Under the Hood of Korea Production Gain, Doubts on Future Path

  • Industrial output better than forecast while investment slides
  • Government sees improvement driven by temporary factors

Here’s a key takeaway from data Wednesday showing South Korea’s industrial production unexpectedly rose in July: Gains largely stemmed from temporary factors including more production of television panels in anticipation of Olympics-fueled TV sales, with analysts saying the improvement likely won’t be sustained.

  • Industrial production rose 1.4 percent from the previous month (with a survey of analysts forecasting a 0.6 percent drop), and increased 1.6 percent from a year earlier (vs. a 0.4 percent gain forecast).
  • Auto production rose from the previous month owing to the base-effect of a decline in June anticipating the end of a consumption-tax cut, Kim Kwang Sup, an official at the statistics office, said in a briefing. “Electric parts production increased on more LCD panel production with the Olympics,” he said. “Industrial output data is showing ups and downs, but with the export slump persisting, overall it’s not in that good shape.”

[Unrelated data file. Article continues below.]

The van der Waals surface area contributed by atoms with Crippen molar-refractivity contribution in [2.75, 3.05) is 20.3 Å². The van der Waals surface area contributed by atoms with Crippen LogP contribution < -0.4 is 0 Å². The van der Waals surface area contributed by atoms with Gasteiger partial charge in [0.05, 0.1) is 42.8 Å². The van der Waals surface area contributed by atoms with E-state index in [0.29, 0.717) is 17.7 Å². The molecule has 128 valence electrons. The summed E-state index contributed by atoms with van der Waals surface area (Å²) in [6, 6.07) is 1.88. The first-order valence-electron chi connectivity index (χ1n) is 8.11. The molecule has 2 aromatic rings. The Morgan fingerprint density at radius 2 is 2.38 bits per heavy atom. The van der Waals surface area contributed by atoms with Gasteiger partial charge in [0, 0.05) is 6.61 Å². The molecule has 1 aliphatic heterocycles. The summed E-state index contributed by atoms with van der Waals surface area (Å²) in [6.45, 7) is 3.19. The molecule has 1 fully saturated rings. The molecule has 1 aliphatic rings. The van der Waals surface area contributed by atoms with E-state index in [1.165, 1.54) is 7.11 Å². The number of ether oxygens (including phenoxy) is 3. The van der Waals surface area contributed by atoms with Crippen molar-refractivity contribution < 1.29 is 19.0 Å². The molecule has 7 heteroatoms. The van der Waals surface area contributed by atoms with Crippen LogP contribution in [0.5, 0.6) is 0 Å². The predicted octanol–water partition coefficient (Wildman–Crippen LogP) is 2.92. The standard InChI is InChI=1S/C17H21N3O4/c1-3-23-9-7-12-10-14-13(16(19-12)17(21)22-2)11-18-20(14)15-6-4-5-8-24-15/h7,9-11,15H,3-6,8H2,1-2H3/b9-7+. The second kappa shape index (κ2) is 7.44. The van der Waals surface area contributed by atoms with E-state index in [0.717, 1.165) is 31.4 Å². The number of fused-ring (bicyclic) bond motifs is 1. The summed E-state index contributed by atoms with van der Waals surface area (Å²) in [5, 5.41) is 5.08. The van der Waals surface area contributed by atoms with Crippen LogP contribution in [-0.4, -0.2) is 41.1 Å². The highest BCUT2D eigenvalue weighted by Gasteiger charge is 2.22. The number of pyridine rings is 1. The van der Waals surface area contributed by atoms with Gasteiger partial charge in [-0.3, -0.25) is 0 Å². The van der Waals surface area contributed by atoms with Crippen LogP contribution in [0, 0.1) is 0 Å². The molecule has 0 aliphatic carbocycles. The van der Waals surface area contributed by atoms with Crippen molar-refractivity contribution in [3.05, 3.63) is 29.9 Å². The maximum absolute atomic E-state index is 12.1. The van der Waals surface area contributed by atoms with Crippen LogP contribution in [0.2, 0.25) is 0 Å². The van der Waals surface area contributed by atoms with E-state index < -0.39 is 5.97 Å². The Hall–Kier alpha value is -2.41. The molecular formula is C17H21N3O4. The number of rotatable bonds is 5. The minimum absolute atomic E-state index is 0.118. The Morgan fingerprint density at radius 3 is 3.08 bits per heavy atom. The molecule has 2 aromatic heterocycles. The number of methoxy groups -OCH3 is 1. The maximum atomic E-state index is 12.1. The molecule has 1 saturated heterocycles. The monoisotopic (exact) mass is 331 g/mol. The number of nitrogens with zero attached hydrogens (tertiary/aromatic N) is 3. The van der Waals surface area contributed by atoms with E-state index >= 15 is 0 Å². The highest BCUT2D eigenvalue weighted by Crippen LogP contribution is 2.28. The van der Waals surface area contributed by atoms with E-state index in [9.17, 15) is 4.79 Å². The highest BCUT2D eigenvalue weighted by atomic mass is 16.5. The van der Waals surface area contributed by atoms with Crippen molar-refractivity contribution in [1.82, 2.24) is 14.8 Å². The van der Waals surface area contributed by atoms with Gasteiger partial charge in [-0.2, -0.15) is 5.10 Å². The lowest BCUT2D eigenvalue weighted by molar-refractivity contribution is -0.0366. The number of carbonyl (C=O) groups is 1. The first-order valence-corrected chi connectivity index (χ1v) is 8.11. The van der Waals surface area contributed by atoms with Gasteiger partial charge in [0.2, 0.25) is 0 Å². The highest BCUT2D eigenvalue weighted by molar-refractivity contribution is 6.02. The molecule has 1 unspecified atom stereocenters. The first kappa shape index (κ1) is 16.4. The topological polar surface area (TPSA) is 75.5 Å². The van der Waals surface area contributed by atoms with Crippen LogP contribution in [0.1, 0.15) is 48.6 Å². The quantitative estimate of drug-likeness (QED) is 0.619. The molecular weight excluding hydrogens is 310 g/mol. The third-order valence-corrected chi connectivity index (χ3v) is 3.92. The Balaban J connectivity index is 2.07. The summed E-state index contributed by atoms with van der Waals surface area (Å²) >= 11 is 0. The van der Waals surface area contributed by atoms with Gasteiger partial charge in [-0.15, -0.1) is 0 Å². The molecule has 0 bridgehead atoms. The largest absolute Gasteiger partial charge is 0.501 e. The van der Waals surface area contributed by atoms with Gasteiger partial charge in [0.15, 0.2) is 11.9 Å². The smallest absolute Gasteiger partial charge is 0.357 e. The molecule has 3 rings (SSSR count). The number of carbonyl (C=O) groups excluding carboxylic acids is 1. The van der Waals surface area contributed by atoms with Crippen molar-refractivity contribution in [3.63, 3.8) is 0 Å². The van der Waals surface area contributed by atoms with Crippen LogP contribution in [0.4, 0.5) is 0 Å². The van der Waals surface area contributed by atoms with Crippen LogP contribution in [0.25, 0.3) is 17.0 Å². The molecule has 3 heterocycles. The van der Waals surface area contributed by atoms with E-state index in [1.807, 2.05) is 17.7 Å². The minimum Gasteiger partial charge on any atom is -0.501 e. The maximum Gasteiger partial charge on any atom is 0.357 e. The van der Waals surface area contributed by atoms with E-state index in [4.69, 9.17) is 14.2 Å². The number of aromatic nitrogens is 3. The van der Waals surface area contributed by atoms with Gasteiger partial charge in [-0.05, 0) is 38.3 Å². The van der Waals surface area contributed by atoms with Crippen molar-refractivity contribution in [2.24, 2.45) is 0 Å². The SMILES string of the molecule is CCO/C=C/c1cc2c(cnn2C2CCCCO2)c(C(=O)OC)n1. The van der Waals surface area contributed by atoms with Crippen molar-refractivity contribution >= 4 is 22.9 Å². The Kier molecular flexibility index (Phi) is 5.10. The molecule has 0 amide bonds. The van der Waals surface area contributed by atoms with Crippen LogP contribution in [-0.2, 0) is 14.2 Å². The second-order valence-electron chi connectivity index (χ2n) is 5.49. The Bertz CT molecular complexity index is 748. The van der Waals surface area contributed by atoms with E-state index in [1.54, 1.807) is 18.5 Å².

• Retail sales fell 2.6 percent from the previous month and increased 4.3 percent from a year earlier.
  • Facilities investment plunged 11.6 percent from the previous month and slid 12.3 percent from a year earlier; a decline in companies’ purchases of automobiles affected the data, Kim said.
  • The Finance ministry said in a separate statement that South Korea’s economic recovery is likely to be limited in August because of a delay in parliamentary approval of a supplementary budget proposal and a strike of auto workers.

What an economist said after the report:

“Industrial output was better than expected, but I don’t think it can be translated to signs of an economic recovery,” said Lee Sang Jae, an economist for Eugene Investment & Securities Co. in Seoul. “Corporate investment, exports and consumption have to be supported for industrial production growth to be sustained, but improvement in those factors doesn’t look likely in the near term.”